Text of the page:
“Yep, and as the only responsible person here, I’m going to be doing the town a service. You’re welcome .” The metaphorical hammer dropped, case in point, as if Alren was almost daring him to challenge it.
He could, potentially, but realistically? Surefire results where Alren came out on top some way or another. Myles conceded, but only because he was a man with very little effort when it came to changing the minds of the stubborn.
At least, when it all came to pass, Alren wouldn’t be saying it was all Myles' fault this time.
Alren knew people watching. You’d sit and sip coffee — or whatever the heck counted as inconspicuous these days — staring on watching as daily lives played out. Drama. Oh, that person has issues, nice to know. You tell ‘em Mike! … Do they know they stood in gum? Yes, yes, that’s a gnome hitchhiking in your handbag.
Demon watching? Slightly out of his comfort zone. And by slightly, he meant about five thousand metres out. The zones didn’t even touch. He was here and his zone was over there. Oh what in the name of anything and everything was he playing at?
“Myles,” Alren hissed through his teeth, beckoning his friend over with the tilt of his head, “Are you seeing this?”
His act of discretion proved to all be for a lost cause anyway, Myles sitting out in the open like that on his phone. He couldn’t have been more obvious, leaning over the side of the bench to compromise Alren’s spot in the bush. Alren huffed, pulling the magi-goggles away from his eyes.
“Seeing you being a stalker, yes ,” Myles responded with a teasing lilt, giving Alren a prod in the shoulder. Alren narrowed his gaze, flitting between his poor shoulder and the assailant. “Got something you wanna share with the class, Rin? Some super sketchy hobby perhaps?”
“Oh you, shut up.” He rolled his eyes, not unkindly, as he shoved the goggles into Myles' free hand. “Take a look at this.”
“I’m not looking through these when I can see him fine where I am.” Myles — as Alren so begrudgingly admitted — had a point. Their target was only on the other side of the park. And if they couldn’t see him, they’d certainly be able to see the amorphous blob Alcor was with. People around had been calling them sheep , Alren? A freak of nature that in no world, pre-transcendence or otherwise, would be recognised as the sort.
He hid a laugh as Myles peered through them anyway. Clearly he didn’t do it very well.
Myles returned the pair of goggles which, ironically enough, belonged to Myles himself. He’d be sure to tell the guy he raided his shelves later. As for now: “Well?”
“Well.” Myles paused for an unnecessarily long period of time. “I see a guy.”
Alren felt the need to sarcastically clap. “And is that all?”
“And another guy.”
“ Yes ,” Alren pressed on.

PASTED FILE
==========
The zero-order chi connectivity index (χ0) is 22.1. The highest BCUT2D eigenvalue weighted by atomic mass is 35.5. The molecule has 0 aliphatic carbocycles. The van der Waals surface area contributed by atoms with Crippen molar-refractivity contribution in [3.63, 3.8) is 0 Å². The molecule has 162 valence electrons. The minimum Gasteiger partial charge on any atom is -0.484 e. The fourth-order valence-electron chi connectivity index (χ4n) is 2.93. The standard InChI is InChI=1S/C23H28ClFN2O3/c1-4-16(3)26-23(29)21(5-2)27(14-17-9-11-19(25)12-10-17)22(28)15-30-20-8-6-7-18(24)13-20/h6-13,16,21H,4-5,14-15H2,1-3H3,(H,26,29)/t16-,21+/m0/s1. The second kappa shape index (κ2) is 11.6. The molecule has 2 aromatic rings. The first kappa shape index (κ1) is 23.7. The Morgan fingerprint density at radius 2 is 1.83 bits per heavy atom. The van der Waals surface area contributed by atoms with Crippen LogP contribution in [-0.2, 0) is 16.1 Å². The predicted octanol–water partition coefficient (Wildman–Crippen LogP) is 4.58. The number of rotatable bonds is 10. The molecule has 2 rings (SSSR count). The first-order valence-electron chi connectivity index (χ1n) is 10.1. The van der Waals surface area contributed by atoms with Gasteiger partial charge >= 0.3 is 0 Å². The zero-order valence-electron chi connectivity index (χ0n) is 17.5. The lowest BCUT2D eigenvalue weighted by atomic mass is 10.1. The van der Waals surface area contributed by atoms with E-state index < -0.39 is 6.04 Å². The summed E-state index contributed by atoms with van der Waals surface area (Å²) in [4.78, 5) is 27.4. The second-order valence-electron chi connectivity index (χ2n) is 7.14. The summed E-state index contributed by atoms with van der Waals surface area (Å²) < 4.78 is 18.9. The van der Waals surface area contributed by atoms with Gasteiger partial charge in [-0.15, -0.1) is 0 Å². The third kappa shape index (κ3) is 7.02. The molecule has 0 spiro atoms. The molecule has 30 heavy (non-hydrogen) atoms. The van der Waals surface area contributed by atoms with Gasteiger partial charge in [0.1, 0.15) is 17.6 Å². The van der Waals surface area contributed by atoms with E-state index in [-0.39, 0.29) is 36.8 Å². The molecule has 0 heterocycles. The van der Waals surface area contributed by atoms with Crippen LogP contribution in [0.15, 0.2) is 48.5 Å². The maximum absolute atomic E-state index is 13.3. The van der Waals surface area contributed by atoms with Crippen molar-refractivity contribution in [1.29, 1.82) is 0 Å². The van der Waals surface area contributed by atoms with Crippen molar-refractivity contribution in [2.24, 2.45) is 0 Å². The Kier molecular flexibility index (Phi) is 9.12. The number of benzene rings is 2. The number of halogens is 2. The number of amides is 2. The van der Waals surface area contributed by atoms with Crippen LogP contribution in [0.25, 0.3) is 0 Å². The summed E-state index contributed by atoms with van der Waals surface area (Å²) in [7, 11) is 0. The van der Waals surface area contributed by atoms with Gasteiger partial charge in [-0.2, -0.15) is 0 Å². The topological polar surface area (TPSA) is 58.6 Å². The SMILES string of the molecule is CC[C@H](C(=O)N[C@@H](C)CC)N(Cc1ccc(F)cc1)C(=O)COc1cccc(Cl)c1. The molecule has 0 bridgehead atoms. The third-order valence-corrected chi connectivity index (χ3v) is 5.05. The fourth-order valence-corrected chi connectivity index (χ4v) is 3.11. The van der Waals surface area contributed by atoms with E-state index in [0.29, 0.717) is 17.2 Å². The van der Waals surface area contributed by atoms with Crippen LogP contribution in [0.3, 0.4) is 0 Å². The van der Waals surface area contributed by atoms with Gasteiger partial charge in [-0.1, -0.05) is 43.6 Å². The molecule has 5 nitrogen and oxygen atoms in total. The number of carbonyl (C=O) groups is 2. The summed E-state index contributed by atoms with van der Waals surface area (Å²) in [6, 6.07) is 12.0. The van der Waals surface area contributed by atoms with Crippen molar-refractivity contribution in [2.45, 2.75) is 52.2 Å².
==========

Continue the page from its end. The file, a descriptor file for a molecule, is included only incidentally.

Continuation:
“That he’s talking to.”
“And apparently this Alcor guy is a shepherd — why are we doing this again ?” Myles threw the last part out at Alren, the latter having to shush him before anything else, this time making sure his own voice was carefully measured.
“Like you said.” Alren then repeated himself, a second time, learning that there’s a thing as ‘ too quiet ’ (elsewhere, all librarians collectively gasped, feeling a strange shift in the force. But that’s neither here nor there.) “Collecting intel.”
“I never said the likes! Remind me, dear Alren,” He bit out his name, “When I flippity floppity said that.”
“Well you, flippity floppity said that then you told me I had to see him first.”
Myles took a good look at him, then Alcor, then him again — just as (if not, more) disbelieving as he had been when Alren had announced they were going out on a walk for some ‘fresh air’. “If he was the real Alcor,” Myles started, treading lightly, “He’d have seen us by now. So there.”
“Shussh, he’ll hear you!”
(And no, of course his hissing wasn’t louder than Myles. Pfft, absolutely not .)
“Why do you care so much?”
“Because he’s the real one! Just look at the guy .”
“I am and I have. What of it?”
Alren bit down a million and one things, instead opting to flip the magi-goggles’ settings (albeit rather forcefully) and ram them in front of Myles' face with minimal protest.
There’s also another thing Alren should’ve mentioned up with the top three earlier facts of life (which was more like a top two considering one had been rendered obsolete.) He had the sight. Nothing big, not that strong! Not like, the nightmare, nightmare stuff people screamed about having in all those documentaries.
It needed to be in a large concentration, enough magic to be seen by him, but not enough for the naked eye of some non-sighted person. He saw what mattered.
The shimmers. And there was definitely a dark edge around this guy, something suppressed, something vast, something null. An all consuming void that pulled in all light instead of emitting it out, no colourful bright flares. Nothing.